Having had four dogs at once years ago gave me a deep sense of dog responsibility, knowing that if anyone’s garbage can got knocked over, my dogs — who never left the yard — would get blamed anyway.

The other day, I changed our route and turned left, not right, at the top of the street, thus walking around the other block for a change.

And I saw how many people had evidently been failing to scoop over the winter, damn them.

And then I noticed that all the poops were exactly the same size. A beagle, maybe a small terrier.

If I were Lenny Briscoe, I’d find a security camera whose tapes would reveal the perp. Heck, if I were just the apartment manager across town, I could send in a DNA sample.

Being neither, I’ll simply turn right at the top of the block from now on.

My dog is large enough that nobody’s gonna blame him anyway.


Juxtaposition of the Week #2



(Flying McCoys)

A pair of ‘toons that landed the same day set me to overthinking things.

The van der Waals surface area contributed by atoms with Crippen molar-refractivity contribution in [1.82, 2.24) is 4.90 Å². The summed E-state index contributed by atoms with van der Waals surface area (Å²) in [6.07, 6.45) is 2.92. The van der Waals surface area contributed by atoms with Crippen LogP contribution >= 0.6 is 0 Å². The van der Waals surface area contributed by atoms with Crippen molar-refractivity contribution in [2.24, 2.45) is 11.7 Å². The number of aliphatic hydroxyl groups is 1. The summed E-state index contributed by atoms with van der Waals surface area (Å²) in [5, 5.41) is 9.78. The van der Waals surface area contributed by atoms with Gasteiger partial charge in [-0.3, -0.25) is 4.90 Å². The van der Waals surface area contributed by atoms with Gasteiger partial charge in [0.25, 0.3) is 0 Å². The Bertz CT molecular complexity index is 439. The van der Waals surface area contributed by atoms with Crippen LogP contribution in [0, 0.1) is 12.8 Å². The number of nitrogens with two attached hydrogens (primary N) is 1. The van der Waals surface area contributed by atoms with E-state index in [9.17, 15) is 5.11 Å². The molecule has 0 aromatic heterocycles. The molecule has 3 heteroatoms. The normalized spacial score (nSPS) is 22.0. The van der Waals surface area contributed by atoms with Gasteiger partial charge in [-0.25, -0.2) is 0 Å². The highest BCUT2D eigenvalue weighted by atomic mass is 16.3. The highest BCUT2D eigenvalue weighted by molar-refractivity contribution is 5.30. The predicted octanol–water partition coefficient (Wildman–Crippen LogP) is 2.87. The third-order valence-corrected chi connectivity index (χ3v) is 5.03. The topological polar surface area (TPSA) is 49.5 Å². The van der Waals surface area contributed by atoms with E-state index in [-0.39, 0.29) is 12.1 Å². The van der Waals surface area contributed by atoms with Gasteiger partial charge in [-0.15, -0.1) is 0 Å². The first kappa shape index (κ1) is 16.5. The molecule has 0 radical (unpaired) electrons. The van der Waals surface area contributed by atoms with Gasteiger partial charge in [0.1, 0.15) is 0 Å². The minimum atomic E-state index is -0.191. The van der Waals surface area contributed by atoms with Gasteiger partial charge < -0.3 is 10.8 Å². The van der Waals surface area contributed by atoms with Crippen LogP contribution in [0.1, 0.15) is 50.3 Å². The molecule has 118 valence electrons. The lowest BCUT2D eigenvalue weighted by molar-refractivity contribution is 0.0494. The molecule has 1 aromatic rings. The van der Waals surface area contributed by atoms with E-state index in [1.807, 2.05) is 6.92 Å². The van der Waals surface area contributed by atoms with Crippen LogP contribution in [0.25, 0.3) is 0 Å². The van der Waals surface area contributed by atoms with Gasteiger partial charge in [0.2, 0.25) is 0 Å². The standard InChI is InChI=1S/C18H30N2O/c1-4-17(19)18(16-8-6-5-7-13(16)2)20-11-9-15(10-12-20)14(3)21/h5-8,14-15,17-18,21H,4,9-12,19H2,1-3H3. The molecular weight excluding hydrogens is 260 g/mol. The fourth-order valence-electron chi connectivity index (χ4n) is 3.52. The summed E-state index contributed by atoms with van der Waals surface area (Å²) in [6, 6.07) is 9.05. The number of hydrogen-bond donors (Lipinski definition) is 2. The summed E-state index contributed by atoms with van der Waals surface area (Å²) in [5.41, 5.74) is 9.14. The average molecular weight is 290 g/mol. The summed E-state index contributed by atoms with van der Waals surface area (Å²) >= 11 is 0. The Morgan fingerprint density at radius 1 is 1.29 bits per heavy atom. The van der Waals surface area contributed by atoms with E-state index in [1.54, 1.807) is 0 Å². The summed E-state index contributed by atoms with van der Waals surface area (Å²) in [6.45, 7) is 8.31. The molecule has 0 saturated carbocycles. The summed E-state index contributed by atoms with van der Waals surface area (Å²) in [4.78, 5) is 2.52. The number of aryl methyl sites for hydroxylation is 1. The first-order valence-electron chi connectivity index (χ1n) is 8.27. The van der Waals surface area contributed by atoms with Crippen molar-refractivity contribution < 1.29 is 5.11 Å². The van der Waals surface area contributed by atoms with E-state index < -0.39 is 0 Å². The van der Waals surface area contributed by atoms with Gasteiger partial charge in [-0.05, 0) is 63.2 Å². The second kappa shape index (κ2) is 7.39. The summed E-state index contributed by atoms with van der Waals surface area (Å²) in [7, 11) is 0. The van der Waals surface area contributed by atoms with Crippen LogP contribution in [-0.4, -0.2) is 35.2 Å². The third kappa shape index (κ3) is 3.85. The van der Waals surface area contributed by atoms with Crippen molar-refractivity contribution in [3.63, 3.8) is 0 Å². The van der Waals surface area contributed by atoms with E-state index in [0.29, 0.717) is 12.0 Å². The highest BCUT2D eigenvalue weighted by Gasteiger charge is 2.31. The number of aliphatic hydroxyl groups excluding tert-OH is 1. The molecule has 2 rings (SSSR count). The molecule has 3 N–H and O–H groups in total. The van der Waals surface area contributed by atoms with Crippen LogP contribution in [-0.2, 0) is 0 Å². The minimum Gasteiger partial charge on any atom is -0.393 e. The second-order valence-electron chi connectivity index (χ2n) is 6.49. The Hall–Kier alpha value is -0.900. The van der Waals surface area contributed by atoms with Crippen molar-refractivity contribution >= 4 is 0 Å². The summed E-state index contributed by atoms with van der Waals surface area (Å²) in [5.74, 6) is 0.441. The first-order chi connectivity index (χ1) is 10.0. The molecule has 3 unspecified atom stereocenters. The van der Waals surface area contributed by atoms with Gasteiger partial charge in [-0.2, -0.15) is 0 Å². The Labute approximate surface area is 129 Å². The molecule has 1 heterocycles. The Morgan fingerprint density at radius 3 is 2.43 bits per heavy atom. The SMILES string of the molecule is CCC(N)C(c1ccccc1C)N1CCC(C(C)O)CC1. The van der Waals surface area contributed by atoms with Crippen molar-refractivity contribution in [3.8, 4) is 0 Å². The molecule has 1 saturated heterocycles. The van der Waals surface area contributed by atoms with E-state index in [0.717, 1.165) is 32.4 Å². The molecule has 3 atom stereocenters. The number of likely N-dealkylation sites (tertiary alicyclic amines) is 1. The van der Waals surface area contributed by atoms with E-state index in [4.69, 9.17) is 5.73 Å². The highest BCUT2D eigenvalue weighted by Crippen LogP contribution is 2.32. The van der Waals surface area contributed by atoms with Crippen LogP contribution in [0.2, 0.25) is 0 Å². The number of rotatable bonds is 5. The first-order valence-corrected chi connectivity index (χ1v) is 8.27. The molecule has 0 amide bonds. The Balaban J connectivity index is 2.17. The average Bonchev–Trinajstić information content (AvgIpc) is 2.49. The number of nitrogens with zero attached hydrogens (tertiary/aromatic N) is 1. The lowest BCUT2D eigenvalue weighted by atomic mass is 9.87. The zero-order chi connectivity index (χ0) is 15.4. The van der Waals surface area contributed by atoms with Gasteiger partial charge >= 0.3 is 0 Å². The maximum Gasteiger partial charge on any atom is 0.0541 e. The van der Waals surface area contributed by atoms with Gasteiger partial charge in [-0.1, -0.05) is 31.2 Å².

I don’t get throw pillows, either. But they are an excellent example of how men knuckle under to frilly decor and are content to be exiled to “man caves.”

Which I can laugh about because, post-divorce, it was me and two sons, and Wendy Liebman nailed it when she described men living alone as “bears with furniture.”

Better to live as a bear with furniture than with someone who can not only feel a single pea under a huge pile of mattresses but will complain about it the next morning.

That’s not “overthinking.” That’s “experience,” thank god mostly vicarious since princesses didn’t often give me the time of day.

As for Rapunzel, my response is definitely “overthinking” but particularly apt for this gag.